How to break into my own password-protected ZIP file?
June 10, 2013 10:43 AM   Subscribe

A while ago, I backed up a bunch of old cell-phone photos in a big (~800MB) ZIP file. Much later, I find that I inadvertently or forgetfully password-protected it, and now I can't get to all my old photos. I've tried the brute-force, dictionary, and other approaches through applications like this. Am I out of luck?

Things I've tried that haven't worked:
- every variant of every password I could possibly have intentionally used.
- brute-force & dictionary attacks up to 6 or 7 characters upper/lower/number/special.
- I have separate copies of a few of the photos that are also inside the ZIP file, but haven't had any luck with the programs that say I can use those to reverse-engineer access to the file.

I have access to Mac & Windows. Are there other approaches I've missed? I'd be happy to pay a reasonable amount for someone to do this, but it doesn't seem to be a service that's offered out there.
posted by jeffjon to Computers & Internet (9 answers total) 3 users marked this as a favorite
AFAIK, there isn't a known crack to the zip encryption scheme, so you're stuck with continuing the methods you've already tried.

6-7 characters brute force isn't enough. I'd try to crack it up to at least 10, 12-14 is better. Use multiple dictionaries for a dictionary attack, too, just in case. It's worth digging around to find the fastest crack program for this purpose.

Yeah, it'll take a potentially long time, but you aren't in an especially large hurry.
posted by zug at 11:21 AM on June 10, 2013 [1 favorite]

Which version of zip did you use? If you used a recent one with AES256 encryption, you're not going to reverse-engineer the password in this lifetime. Old zip encryption was pretty weak, though.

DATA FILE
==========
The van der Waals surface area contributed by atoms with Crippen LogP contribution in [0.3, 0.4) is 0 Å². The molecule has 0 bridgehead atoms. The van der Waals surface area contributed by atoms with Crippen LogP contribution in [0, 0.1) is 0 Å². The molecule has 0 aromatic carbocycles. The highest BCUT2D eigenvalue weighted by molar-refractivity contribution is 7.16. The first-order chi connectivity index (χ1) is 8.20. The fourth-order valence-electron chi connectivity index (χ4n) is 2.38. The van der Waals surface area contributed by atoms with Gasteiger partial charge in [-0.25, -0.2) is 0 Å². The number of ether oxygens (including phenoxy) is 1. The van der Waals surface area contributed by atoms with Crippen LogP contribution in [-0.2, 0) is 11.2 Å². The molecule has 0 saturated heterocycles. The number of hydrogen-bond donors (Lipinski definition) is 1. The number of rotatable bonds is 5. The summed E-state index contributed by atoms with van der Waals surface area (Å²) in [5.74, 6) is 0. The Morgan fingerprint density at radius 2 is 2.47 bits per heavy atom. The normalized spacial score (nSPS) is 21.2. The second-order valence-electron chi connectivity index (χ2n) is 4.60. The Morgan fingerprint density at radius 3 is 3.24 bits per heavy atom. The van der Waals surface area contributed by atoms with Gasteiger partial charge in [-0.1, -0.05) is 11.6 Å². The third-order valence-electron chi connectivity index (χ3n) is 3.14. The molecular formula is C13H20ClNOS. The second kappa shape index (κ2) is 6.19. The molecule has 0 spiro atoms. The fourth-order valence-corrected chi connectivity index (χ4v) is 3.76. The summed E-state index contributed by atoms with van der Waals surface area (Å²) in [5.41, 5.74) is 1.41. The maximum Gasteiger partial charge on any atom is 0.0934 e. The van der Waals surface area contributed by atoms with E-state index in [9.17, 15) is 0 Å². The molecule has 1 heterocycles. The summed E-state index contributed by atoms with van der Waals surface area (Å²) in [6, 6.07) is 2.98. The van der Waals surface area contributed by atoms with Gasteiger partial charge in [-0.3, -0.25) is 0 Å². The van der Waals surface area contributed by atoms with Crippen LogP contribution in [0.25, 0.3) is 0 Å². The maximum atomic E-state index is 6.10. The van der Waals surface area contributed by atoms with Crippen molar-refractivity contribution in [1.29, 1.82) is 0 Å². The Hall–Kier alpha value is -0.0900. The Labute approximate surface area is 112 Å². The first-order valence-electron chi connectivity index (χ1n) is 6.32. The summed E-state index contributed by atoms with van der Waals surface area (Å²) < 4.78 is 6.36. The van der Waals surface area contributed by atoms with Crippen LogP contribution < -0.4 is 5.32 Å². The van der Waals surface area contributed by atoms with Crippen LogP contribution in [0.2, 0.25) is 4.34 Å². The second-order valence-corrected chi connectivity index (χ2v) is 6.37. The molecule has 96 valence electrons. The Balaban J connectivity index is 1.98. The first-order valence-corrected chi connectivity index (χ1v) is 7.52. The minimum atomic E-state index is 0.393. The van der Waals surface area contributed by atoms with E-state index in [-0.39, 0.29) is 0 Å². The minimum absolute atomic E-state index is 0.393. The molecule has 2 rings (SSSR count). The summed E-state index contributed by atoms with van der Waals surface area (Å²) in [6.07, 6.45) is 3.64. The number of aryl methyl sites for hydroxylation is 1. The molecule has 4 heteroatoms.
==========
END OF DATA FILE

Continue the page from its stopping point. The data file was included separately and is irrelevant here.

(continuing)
posted by scruss at 11:22 AM on June 10, 2013 [1 favorite]

Maybe you've tried this, but since it was inadvertently set, possible the password is blank?
posted by kris.reiss at 11:54 AM on June 10, 2013 [1 favorite]

Could it be your current unzipping tool isn't using the right encryption algorithm?
posted by en forme de poire at 12:44 PM on June 10, 2013

What about this?

It uses your GPU as well as CPU to try to crack your zip archives. Classic and AES encryption. I saw it recommended on the hashcat forums (, but I've never used it.
posted by jingzuo at 2:41 PM on June 10, 2013 [3 favorites]

Response by poster: kalessin -- The files are identical down to the last-modified date. No luck.
scruss -- not sure how to find that out; whatever the built-in Windows Vista "compressed folder" was equipped with in 2011.
kris -- tried that just to be sure! No luck there either.
I'll do some more research on those last 2 links & see if I can find any love. Thanks, all!
posted by jeffjon at 3:15 PM on June 10, 2013

scruss -- not sure how to find that out; whatever the built-in Windows Vista "compressed folder" was equipped with in 2011.

Vista removed the feature to encrypt a folder with a password. That was an XP feature. Instead, in Vista, a folder was encrypted with a key associated with your user account. You _will not_ break this with a brute force attack.

Are you opening the folder in explorer with the same account you used to create it?
posted by bfranklin at 4:10 PM on June 10, 2013

You may want to look into Elcomsoft's product. They are very reputable folks (supply software to law enforcement); their stuff is really solid. It looks like their professional version has a guarantee (details are on their page).
posted by el io at 10:26 PM on June 10, 2013

Response by poster: That's good to know, bfranklin; I'll make sure I use the same computer.
Elcomsoft is the one I've tried (see link in my original question), but only in trial mode so far. Time to get serious, I think.
posted by jeffjon at 4:51 AM on June 11, 2013

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